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In February 2013, the Wall Street Journal Reported, “Prison sentences of black men were nearly 20% longer than those of white men for similar crimes in recent years, an analysis by the U.S. Sentencing Commission found.” Is this evidence of racism, intentional or subconscious, on the part of judges? We might initially think so; after all, the statistics have already been adjusted for type of crime committed, so the outcome shouldn’t be skewed by one race committing more serious crimes. However, “The commission, which is part of the judicial branch, was careful to avoid the implication of racism among federal judges, acknowledging that they ‘make sentencing decisions based on many legitimate considerations that are not or cannot be measured.’” That may be, but some factors* can* be measured, and that is what we will try to suss out here using matrix multiplication.

Perhaps what we are really seeing is the effects of class. (Aside from the original WSJ quote, the following percentages are made-up). Suppose for a particular crime low-income defendants are handed down a long sentence 30% of the time, middle-income defendants 20% of the time, and high-income defendants 10%. It could be due to the high cost of good lawyers, biases by judges, harsher laws in states that have more poor people, etc. Now suppose 85% of black defendants are low-income, 10% are middle-income, and 5% are high-income. What percent of blacks should we expect to be receiving long sentences if the reason is class alone? Clearly the answer is:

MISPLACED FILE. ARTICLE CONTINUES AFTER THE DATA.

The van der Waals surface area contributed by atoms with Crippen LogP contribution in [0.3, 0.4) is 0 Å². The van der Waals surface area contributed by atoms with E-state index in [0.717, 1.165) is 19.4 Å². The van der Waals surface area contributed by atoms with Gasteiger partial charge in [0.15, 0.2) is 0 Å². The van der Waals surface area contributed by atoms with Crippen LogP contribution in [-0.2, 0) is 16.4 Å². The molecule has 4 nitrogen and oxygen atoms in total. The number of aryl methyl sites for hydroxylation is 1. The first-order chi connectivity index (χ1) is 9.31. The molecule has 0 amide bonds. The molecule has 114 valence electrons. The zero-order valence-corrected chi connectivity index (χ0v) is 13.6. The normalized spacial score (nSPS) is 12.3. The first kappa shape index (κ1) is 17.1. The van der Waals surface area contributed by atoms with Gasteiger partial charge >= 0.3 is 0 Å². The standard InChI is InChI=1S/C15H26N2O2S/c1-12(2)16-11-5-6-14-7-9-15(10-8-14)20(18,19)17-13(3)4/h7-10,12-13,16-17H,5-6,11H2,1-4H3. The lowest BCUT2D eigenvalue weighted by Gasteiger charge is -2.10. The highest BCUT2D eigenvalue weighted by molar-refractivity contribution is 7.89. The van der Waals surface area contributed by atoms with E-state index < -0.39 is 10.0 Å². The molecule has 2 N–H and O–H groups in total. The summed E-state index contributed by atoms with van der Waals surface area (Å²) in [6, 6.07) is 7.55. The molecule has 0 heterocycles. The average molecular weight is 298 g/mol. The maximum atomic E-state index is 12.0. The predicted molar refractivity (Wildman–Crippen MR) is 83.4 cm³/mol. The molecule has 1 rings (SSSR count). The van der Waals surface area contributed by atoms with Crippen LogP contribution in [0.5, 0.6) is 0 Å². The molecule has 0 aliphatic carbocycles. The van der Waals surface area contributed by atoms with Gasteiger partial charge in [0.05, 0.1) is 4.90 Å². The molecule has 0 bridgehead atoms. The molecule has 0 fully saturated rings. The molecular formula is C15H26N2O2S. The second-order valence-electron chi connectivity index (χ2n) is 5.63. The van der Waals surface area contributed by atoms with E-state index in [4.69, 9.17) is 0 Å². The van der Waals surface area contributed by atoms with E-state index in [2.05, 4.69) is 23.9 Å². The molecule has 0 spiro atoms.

Note that what we’ve just done is to take the dot product of two vectors:

Which we can also write like this, for reasons that will soon become clear:

More complicated than addition? Sure. But as this example illustrates the definition of dot product is not some arbitrary construction of interest only to mathematicians. There are times in life when multiplying the individual components of something separately and then adding them all up is extremely useful. Now suppose the percentages of low, middle, and high income *white *defendants are 60%, 25%, and 15% respectively. We can do the same thing we did for blacks by changing the values in the second vector:

But since the first vector is the same in both cases, let’s see if we can avoid having to write it twice:

And tada! You have matrix multiplication. It’s no more scary or complicated than vector dot products; we’re just doing those dot products side-by-side to save space. Those savings become even more apparent when we add more rows and columns. Perhaps we want to include a third column for Asian-Americans:

Or a separate row for death sentences:

And now that we have these percentages, we can start to make inferences…carefully. If the number in the top left corner of our final matrix is lower than the actual number of blacks serving long sentences, than we have good reason to suspect that racial disparities in sentencing cannot be fully explained by class differences. Or more broadly, if *any* of the numbers in our final matrix do not reflect the numbers we actually see, and we determine the differences are statistically significant, than we know that class cannot be the sole cause of the racial sentencing gap. Of course, there are many other things to control for including criminal record, age, whether the defendants live in heavily-policed urban areas, etc. And one can still ask the broader question of what societal and historical forces have led higher percentages of blacks to end up in poverty in the first place. I’m not claiming that you can fully explain racial sentencing disparities in one lesson. What I am claiming is three things:

- Matrix multiplication seems less arbitrary when it is motivated by a real-world problem